In a victory for Florida Gov. Ron DeSantis and Republican legislators, a full federal appeals court Thursday declined to take up a challenge to a 2021 Florida elections law that opponents contend discriminated against Black voters.
The decision effectively let stand an April ruling by a three-judge panel of the 11th U.S. Circuit Court of Appeals that sided with the state on major issues in the case. The panel overturned much of a 2022 decision by Chief U.S. District Judge Mark Walker, who said the law was passed with discriminatory intent.
The law included imposing new restrictions on mail-in ballot drop boxes and voter-registration groups and prohibiting people from giving snacks and drinks to voters waiting in line to cast ballots. Walker blocked those parts of the law, but the appellate panel overturned his decisions on the mail-in voting and voter-registration issues.
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The Atlanta-based appeals court on Thursday rejected a request from voting-rights groups to rehear the case “en banc” — which would have meant the full court would have taken it up.
“What are the supposedly racist provisions that the district judge enjoined officials from enforcing?” Chief Judge William Pryor wrote in an explanation of the decision Thursday. “They are unremarkable, race-neutral policies designed to bolster election security, maintain order at the polls and ensure that voter-registration forms are delivered on time.”
But Judge Charles Wilson wrote that the panel decision “impermissibly increases the difficulty for civil rights plaintiffs seeking the protections guaranteed to them by our Constitution.” He said the full court should rehear the issues.
“The panel opinion thus puts this court’s imprimatur on a law that a federal district judge already concluded intentionally targeted millions of Black Floridians’ rights to vote,” Wilson wrote in a dissent. “This imposition on the right of Floridians to vote their conscience in free elections is itself an issue of ‘exceptional importance’ warranting rehearing under our rules.”
DeSantis and the Republican-controlled Legislature approved the law (SB 90) in 2021 as GOP leaders across the country pushed to make voting changes after former President Donald Trump’s loss in 2020.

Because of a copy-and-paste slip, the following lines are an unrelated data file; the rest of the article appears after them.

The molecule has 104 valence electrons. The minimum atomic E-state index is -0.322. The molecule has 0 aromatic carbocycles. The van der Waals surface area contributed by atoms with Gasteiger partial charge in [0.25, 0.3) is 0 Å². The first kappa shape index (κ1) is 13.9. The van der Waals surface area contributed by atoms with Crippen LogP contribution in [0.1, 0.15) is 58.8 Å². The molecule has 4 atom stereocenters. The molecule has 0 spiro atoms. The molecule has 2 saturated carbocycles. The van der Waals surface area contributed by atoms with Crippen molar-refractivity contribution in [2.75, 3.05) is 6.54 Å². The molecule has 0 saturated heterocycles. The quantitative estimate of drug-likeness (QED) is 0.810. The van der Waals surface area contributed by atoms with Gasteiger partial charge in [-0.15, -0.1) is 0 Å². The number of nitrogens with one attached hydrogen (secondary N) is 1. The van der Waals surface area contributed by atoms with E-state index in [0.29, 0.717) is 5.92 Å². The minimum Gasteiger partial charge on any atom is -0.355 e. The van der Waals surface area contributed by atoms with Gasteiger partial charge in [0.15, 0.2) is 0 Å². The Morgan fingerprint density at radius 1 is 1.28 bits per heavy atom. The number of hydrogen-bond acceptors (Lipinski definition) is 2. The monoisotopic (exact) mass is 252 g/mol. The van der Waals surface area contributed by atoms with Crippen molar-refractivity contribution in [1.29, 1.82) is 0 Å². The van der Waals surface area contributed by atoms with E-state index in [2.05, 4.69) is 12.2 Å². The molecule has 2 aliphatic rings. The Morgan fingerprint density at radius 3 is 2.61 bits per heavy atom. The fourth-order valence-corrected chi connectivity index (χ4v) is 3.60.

While Florida had a relatively smooth 2020 election, Republican lawmakers argued the changes were necessary to make the state’s elections more secure. Opponents, however, argued the changes were targeted, at least in part, at Black voters, who overwhelmingly support Democratic candidates.
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The law, for example, placed additional restrictions on drop boxes used for vote-by-mail ballots. It required boxes to be manned by employees of supervisors of elections and limited their use to early-voting hours. Democrats far outnumbered Republicans in casting vote-by-mail ballots in 2020.
As another example, the law required voter-registration groups to return completed applications to elections supervisors in the counties where applicants live and imposed a 14-day deadline for submitting the forms. Opponents of the law contended minority voters more heavily rely on “third party” voter-registration groups.
Walker, who is based in Tallahassee, issued a 288-page decision in March 2022 that blocked such parts of the law.
“In sum, this court concludes that to the extent promoting voter confidence or preventing fraud may have motivated the Legislature in part, this court finds that the Legislature passed SB 90 with the intent to restructure Florida’s election system in ways that favor the Republican Party over the Democratic Party,” Walker wrote. “This court further finds that, to advance the Legislature’s main goal of favoring Republicans over Democrats, the Legislature enacted some of SB 90’s provisions with the intent to target Black voters because of their propensity to favor Democratic candidates.”
But the 2-1 decision this year by the appeals-court panel said Walker’s decision “does not withstand examination.”
“The district court relied on fatally flawed statistical analyses, out-of-context statements by individual legislators, and legal premises that do not follow our precedents,” Pryor wrote in the panel decision joined by Judge Britt Grant. “On the contrary, examining the record reveals that the finding of intentional discrimination rests on hardly any evidence.”
Attorneys for the Florida NAACP and Florida Rising Together filed a 41-page petition in May seeking a rehearing before the full court. The petition contended that errors “permeate” the panel’s decision, including that the majority did not properly consider evidence in the case.
“The stakes could not be higher: This case concerns whether the country’s third-largest state conducts free and fair elections uninhibited by what the district court found to be racially motivated voting restrictions,” the groups’ petition said.
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